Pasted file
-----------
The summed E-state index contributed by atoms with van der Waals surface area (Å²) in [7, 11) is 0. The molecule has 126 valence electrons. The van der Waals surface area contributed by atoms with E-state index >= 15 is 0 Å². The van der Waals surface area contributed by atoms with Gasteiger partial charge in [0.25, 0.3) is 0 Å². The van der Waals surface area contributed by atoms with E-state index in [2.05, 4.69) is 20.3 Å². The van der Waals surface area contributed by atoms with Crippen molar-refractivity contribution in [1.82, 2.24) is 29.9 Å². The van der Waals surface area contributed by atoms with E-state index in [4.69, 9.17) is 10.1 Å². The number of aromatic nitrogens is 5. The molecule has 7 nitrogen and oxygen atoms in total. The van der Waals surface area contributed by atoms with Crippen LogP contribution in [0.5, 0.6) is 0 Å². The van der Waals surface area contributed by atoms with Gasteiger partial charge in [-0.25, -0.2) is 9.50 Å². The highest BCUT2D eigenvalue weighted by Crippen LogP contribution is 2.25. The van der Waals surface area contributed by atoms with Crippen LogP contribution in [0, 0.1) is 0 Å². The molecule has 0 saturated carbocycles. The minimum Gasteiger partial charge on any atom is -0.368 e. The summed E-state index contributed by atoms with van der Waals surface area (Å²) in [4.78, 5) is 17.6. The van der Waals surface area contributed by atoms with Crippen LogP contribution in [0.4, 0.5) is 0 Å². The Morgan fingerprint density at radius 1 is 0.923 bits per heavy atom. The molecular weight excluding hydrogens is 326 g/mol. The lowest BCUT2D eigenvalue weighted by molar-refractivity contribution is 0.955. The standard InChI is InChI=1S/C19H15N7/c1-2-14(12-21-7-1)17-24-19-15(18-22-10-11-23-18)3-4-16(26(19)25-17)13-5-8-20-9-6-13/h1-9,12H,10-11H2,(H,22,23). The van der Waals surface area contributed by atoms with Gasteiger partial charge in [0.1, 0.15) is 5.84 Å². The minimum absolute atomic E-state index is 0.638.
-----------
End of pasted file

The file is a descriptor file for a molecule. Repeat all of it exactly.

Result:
The summed E-state index contributed by atoms with van der Waals surface area (Å²) in [7, 11) is 0. The molecule has 126 valence electrons. The van der Waals surface area contributed by atoms with E-state index >= 15 is 0 Å². The van der Waals surface area contributed by atoms with Gasteiger partial charge in [0.25, 0.3) is 0 Å². The van der Waals surface area contributed by atoms with E-state index in [2.05, 4.69) is 20.3 Å². The van der Waals surface area contributed by atoms with Crippen molar-refractivity contribution in [1.82, 2.24) is 29.9 Å². The van der Waals surface area contributed by atoms with E-state index in [4.69, 9.17) is 10.1 Å². The number of aromatic nitrogens is 5. The molecule has 7 nitrogen and oxygen atoms in total. The van der Waals surface area contributed by atoms with Crippen LogP contribution in [0.5, 0.6) is 0 Å². The van der Waals surface area contributed by atoms with Gasteiger partial charge in [-0.25, -0.2) is 9.50 Å². The highest BCUT2D eigenvalue weighted by Crippen LogP contribution is 2.25. The van der Waals surface area contributed by atoms with Crippen LogP contribution in [0, 0.1) is 0 Å². The molecule has 0 saturated carbocycles. The minimum Gasteiger partial charge on any atom is -0.368 e. The summed E-state index contributed by atoms with van der Waals surface area (Å²) in [4.78, 5) is 17.6. The van der Waals surface area contributed by atoms with Crippen LogP contribution in [0.4, 0.5) is 0 Å². The Morgan fingerprint density at radius 1 is 0.923 bits per heavy atom. The molecular weight excluding hydrogens is 326 g/mol. The lowest BCUT2D eigenvalue weighted by molar-refractivity contribution is 0.955. The standard InChI is InChI=1S/C19H15N7/c1-2-14(12-21-7-1)17-24-19-15(18-22-10-11-23-18)3-4-16(26(19)25-17)13-5-8-20-9-6-13/h1-9,12H,10-11H2,(H,22,23). The van der Waals surface area contributed by atoms with Gasteiger partial charge in [0.1, 0.15) is 5.84 Å². The minimum absolute atomic E-state index is 0.638.